My family's last military move was by far the shortest, only 1½ miles up the road. We were moving from a rental to a home we purchased. It was by far the worst in terms of damage and overall angst. I think because we were only "moving up the road" the pack job left a lot to be desired. I found one box of dishes which had not one piece of wrapping paper! Instead two throw pillows from my family room were used as a buffer! Amazingly, nothing was broken! Go figure!

When I heard glass shatter in the moving truck, I asked one of the guys what shattered.

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There are any number of reasons why in a given situation renting might be better than buying or vice versa. For military families, it might make more sense to buy at one duty station and then rent at the next. Up for consideration with each PCS is whether to buy or rent, to stay on-base or off. In making these decisions, there are numerous pros and cons to consider.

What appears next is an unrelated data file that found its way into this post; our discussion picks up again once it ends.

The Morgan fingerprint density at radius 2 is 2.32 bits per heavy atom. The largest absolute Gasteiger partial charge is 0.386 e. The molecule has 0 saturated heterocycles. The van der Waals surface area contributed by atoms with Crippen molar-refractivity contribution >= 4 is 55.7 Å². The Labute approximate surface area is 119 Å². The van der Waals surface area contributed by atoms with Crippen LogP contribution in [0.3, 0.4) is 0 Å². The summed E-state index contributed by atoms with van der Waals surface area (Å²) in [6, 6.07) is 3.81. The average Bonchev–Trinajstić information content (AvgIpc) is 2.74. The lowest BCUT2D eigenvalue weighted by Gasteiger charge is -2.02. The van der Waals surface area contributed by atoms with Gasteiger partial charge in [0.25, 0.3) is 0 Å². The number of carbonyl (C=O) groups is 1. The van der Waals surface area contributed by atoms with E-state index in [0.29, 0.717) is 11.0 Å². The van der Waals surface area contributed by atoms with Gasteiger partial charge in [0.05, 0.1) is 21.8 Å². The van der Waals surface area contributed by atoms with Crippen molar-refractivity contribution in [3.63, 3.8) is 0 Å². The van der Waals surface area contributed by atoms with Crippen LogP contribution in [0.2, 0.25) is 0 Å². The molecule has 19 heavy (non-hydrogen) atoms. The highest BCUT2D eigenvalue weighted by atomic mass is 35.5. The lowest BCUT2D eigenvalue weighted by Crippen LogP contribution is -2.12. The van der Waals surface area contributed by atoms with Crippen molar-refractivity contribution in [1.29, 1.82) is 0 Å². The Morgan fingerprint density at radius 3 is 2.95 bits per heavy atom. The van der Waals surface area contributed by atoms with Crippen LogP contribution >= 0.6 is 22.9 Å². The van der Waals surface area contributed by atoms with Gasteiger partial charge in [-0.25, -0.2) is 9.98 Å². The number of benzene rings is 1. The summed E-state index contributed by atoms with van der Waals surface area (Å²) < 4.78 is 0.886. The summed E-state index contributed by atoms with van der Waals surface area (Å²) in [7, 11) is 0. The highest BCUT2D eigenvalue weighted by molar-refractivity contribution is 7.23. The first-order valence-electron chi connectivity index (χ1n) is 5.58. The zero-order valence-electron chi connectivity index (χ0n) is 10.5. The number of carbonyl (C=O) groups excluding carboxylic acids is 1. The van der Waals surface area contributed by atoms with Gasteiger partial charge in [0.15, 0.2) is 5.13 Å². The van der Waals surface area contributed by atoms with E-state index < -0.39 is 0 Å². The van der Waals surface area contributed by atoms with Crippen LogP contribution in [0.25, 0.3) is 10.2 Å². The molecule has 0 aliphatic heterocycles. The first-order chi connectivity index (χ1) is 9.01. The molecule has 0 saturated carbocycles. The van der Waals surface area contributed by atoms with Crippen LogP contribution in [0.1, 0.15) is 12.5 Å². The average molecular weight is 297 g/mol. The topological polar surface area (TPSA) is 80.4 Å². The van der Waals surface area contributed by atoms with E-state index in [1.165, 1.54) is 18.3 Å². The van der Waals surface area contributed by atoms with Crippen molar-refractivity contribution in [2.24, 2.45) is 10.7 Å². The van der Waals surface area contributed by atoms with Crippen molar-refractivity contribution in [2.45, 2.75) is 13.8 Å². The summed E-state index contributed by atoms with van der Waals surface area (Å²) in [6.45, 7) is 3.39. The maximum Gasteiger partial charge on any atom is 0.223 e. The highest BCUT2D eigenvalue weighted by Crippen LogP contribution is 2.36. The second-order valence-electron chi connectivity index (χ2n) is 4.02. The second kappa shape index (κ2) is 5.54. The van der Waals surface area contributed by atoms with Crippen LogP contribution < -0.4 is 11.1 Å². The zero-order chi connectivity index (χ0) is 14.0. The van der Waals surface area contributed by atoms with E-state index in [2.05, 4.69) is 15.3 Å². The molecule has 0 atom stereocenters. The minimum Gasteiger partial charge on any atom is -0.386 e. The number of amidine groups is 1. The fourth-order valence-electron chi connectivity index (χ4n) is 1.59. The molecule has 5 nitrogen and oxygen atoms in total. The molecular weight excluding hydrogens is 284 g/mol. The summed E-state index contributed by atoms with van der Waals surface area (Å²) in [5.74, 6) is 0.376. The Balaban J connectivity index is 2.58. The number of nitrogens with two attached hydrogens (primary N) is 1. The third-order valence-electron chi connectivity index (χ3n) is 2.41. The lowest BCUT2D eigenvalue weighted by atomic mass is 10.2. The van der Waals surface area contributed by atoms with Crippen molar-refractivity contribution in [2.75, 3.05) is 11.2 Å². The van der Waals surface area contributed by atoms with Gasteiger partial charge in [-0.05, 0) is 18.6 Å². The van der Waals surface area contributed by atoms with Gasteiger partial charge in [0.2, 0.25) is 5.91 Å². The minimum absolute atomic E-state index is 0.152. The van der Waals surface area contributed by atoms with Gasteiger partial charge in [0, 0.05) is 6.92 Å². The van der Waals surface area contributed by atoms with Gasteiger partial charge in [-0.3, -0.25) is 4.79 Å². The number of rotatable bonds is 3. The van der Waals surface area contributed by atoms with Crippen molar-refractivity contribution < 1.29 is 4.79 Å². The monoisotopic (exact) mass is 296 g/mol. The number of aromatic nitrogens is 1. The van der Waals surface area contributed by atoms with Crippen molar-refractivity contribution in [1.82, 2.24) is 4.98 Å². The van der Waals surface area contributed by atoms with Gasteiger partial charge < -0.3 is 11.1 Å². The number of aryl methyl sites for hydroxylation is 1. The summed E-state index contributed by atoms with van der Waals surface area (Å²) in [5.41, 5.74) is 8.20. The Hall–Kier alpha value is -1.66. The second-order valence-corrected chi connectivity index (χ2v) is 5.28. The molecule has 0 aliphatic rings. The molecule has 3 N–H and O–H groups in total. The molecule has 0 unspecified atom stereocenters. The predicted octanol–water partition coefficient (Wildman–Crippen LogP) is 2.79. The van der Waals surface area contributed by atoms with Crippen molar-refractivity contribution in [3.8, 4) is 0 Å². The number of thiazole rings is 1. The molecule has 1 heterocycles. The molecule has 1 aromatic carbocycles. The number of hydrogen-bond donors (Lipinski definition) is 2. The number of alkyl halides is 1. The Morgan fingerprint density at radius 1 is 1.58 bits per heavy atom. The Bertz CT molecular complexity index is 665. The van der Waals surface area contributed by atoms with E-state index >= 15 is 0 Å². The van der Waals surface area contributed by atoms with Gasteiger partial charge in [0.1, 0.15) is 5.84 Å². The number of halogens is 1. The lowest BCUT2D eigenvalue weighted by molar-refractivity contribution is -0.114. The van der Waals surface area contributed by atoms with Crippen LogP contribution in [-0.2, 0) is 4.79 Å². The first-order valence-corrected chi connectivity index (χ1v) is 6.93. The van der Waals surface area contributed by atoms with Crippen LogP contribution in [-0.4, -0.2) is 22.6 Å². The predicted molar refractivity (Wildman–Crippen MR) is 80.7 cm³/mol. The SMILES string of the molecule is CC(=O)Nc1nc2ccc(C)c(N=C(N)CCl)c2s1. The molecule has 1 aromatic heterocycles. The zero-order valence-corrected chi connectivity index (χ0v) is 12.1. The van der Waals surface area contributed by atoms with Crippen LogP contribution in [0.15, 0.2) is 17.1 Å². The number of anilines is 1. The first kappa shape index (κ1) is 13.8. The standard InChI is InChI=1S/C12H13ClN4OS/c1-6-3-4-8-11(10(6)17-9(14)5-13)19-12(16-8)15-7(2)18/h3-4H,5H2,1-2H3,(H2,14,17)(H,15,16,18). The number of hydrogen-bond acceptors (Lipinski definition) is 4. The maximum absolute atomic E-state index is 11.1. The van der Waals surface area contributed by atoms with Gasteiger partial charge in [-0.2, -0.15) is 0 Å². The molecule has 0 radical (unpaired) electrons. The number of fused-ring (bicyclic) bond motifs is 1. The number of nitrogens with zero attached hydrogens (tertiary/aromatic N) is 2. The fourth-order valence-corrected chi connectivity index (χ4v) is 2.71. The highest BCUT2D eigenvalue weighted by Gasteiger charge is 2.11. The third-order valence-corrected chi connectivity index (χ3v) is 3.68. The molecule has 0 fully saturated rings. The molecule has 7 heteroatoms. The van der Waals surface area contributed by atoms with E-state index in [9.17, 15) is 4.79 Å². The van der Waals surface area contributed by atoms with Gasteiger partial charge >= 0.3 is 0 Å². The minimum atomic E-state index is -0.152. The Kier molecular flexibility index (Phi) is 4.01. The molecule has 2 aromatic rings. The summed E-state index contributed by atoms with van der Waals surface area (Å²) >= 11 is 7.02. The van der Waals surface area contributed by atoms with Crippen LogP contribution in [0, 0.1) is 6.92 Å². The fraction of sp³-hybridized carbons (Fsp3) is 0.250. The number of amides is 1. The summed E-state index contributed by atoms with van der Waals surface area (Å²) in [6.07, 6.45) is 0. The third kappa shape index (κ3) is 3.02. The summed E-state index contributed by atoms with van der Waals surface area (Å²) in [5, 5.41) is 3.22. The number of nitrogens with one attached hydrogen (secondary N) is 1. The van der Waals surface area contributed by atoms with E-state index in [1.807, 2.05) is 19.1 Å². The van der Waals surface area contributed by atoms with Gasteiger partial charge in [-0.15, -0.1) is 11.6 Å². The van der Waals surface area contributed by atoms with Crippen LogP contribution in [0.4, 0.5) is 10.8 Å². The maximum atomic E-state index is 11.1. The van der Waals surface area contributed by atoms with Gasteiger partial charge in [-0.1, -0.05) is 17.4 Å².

PROS TO BUYING

  • Purchasing the right home can be a great financial investment that can grow in value over time.
  • Tax deductions such as mortgage interest and property taxes can greatly reduce your overall income tax burden if you itemize.
  • Being a homeowner can give you pride of ownership and a sense of stability, rare in the military life which can seem nomadic at times.
  • A mortgage payment that is lower than your BAH can result in a boost to your savings.
  • You can decorate however you want! Goodbye white walls! Hello, Color!
  • Anyone can stay with you at any time. So it is not a problem when your Mom or sister comes for an extended stay during a deployment or following a PCS.
  • You can do (almost) whatever you want….host a late night party, plant a garden, knock a wall down!
  • There are no security or pet deposits when you buy a home.
  • You have the opportunity to become a landlord when military orders arrive and you have to move. Your home can become an investment property, providing a source of income which can partially or totally offset your mortgage, taxes, and insurance payments.